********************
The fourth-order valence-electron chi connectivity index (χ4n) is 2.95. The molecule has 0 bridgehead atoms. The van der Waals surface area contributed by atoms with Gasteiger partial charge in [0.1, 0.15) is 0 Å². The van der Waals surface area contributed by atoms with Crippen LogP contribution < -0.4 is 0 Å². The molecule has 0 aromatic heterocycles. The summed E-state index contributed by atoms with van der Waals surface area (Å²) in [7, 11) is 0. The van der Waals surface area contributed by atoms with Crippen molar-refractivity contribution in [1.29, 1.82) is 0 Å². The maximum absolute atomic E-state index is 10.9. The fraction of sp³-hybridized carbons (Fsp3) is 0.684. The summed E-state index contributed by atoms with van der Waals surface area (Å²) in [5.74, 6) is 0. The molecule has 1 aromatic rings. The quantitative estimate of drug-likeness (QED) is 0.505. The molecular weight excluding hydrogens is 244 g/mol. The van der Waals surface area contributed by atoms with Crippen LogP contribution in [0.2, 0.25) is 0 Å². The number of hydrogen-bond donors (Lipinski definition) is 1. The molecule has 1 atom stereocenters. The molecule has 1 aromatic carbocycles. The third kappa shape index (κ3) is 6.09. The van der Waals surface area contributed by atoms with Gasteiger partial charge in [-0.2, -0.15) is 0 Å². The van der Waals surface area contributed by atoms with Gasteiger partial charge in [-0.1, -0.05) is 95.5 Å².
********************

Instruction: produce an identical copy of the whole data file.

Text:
The fourth-order valence-electron chi connectivity index (χ4n) is 2.95. The molecule has 0 bridgehead atoms. The van der Waals surface area contributed by atoms with Gasteiger partial charge in [0.1, 0.15) is 0 Å². The van der Waals surface area contributed by atoms with Crippen LogP contribution < -0.4 is 0 Å². The molecule has 0 aromatic heterocycles. The summed E-state index contributed by atoms with van der Waals surface area (Å²) in [7, 11) is 0. The van der Waals surface area contributed by atoms with Crippen molar-refractivity contribution in [1.29, 1.82) is 0 Å². The maximum absolute atomic E-state index is 10.9. The fraction of sp³-hybridized carbons (Fsp3) is 0.684. The summed E-state index contributed by atoms with van der Waals surface area (Å²) in [5.74, 6) is 0. The molecule has 1 aromatic rings. The quantitative estimate of drug-likeness (QED) is 0.505. The molecular weight excluding hydrogens is 244 g/mol. The van der Waals surface area contributed by atoms with Crippen LogP contribution in [0.2, 0.25) is 0 Å². The number of hydrogen-bond donors (Lipinski definition) is 1. The molecule has 1 atom stereocenters. The molecule has 1 aromatic carbocycles. The third kappa shape index (κ3) is 6.09. The van der Waals surface area contributed by atoms with Gasteiger partial charge in [-0.2, -0.15) is 0 Å². The van der Waals surface area contributed by atoms with Gasteiger partial charge in [-0.1, -0.05) is 95.5 Å².